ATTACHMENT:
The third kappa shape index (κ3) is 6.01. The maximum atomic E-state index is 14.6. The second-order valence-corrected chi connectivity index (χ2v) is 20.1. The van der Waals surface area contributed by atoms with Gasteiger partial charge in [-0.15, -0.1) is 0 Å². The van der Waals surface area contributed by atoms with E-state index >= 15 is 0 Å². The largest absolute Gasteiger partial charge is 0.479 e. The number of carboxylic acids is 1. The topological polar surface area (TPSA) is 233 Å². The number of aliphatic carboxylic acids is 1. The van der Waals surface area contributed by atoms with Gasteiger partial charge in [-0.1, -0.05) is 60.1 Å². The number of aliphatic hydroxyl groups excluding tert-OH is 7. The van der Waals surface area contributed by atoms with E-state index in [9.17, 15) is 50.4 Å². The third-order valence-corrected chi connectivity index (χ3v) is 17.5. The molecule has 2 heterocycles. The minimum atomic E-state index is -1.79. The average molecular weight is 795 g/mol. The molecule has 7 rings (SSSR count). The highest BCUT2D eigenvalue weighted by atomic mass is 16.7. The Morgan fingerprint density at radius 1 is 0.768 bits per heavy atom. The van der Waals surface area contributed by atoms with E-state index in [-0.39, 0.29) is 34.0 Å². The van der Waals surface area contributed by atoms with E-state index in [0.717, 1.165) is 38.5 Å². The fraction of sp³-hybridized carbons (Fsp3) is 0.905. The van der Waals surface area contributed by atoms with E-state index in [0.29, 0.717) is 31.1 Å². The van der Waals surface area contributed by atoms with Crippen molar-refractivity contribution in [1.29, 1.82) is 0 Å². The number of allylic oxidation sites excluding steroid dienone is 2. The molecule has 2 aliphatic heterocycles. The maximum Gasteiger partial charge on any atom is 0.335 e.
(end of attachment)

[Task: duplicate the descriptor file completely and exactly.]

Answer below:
The third kappa shape index (κ3) is 6.01. The maximum atomic E-state index is 14.6. The second-order valence-corrected chi connectivity index (χ2v) is 20.1. The van der Waals surface area contributed by atoms with Gasteiger partial charge in [-0.15, -0.1) is 0 Å². The van der Waals surface area contributed by atoms with E-state index >= 15 is 0 Å². The largest absolute Gasteiger partial charge is 0.479 e. The number of carboxylic acids is 1. The topological polar surface area (TPSA) is 233 Å². The number of aliphatic carboxylic acids is 1. The van der Waals surface area contributed by atoms with Gasteiger partial charge in [-0.1, -0.05) is 60.1 Å². The number of aliphatic hydroxyl groups excluding tert-OH is 7. The van der Waals surface area contributed by atoms with E-state index in [9.17, 15) is 50.4 Å². The third-order valence-corrected chi connectivity index (χ3v) is 17.5. The molecule has 2 heterocycles. The minimum atomic E-state index is -1.79. The average molecular weight is 795 g/mol. The molecule has 7 rings (SSSR count). The highest BCUT2D eigenvalue weighted by atomic mass is 16.7. The Morgan fingerprint density at radius 1 is 0.768 bits per heavy atom. The van der Waals surface area contributed by atoms with E-state index in [-0.39, 0.29) is 34.0 Å². The van der Waals surface area contributed by atoms with E-state index in [0.717, 1.165) is 38.5 Å². The fraction of sp³-hybridized carbons (Fsp3) is 0.905. The van der Waals surface area contributed by atoms with E-state index in [0.29, 0.717) is 31.1 Å². The van der Waals surface area contributed by atoms with Crippen molar-refractivity contribution in [1.29, 1.82) is 0 Å². The number of allylic oxidation sites excluding steroid dienone is 2. The molecule has 2 aliphatic heterocycles. The maximum Gasteiger partial charge on any atom is 0.335 e.